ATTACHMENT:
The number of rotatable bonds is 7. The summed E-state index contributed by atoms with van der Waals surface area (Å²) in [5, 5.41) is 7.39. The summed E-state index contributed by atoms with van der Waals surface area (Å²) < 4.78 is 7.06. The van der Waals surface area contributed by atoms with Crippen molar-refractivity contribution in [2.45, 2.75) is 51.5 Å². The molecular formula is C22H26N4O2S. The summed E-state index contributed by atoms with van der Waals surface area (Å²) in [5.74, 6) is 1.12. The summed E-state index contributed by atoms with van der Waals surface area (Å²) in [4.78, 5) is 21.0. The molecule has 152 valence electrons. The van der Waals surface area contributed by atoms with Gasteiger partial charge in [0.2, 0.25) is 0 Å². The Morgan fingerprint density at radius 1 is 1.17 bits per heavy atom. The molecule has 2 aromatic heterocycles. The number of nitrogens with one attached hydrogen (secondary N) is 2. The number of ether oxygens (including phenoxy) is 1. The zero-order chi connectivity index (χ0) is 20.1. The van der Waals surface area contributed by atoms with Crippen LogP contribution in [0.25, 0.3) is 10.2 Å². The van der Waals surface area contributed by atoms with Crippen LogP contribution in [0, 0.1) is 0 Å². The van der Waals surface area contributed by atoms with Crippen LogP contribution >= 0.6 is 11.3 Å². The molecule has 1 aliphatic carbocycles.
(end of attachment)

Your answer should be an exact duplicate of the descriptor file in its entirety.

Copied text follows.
The number of rotatable bonds is 7. The summed E-state index contributed by atoms with van der Waals surface area (Å²) in [5, 5.41) is 7.39. The summed E-state index contributed by atoms with van der Waals surface area (Å²) < 4.78 is 7.06. The van der Waals surface area contributed by atoms with Crippen molar-refractivity contribution in [2.45, 2.75) is 51.5 Å². The molecular formula is C22H26N4O2S. The summed E-state index contributed by atoms with van der Waals surface area (Å²) in [5.74, 6) is 1.12. The summed E-state index contributed by atoms with van der Waals surface area (Å²) in [4.78, 5) is 21.0. The molecule has 152 valence electrons. The van der Waals surface area contributed by atoms with Gasteiger partial charge in [0.2, 0.25) is 0 Å². The Morgan fingerprint density at radius 1 is 1.17 bits per heavy atom. The molecule has 2 aromatic heterocycles. The number of nitrogens with one attached hydrogen (secondary N) is 2. The number of ether oxygens (including phenoxy) is 1. The zero-order chi connectivity index (χ0) is 20.1. The van der Waals surface area contributed by atoms with Crippen LogP contribution in [0.25, 0.3) is 10.2 Å². The van der Waals surface area contributed by atoms with Crippen LogP contribution in [0, 0.1) is 0 Å². The van der Waals surface area contributed by atoms with Crippen LogP contribution >= 0.6 is 11.3 Å². The molecule has 1 aliphatic carbocycles.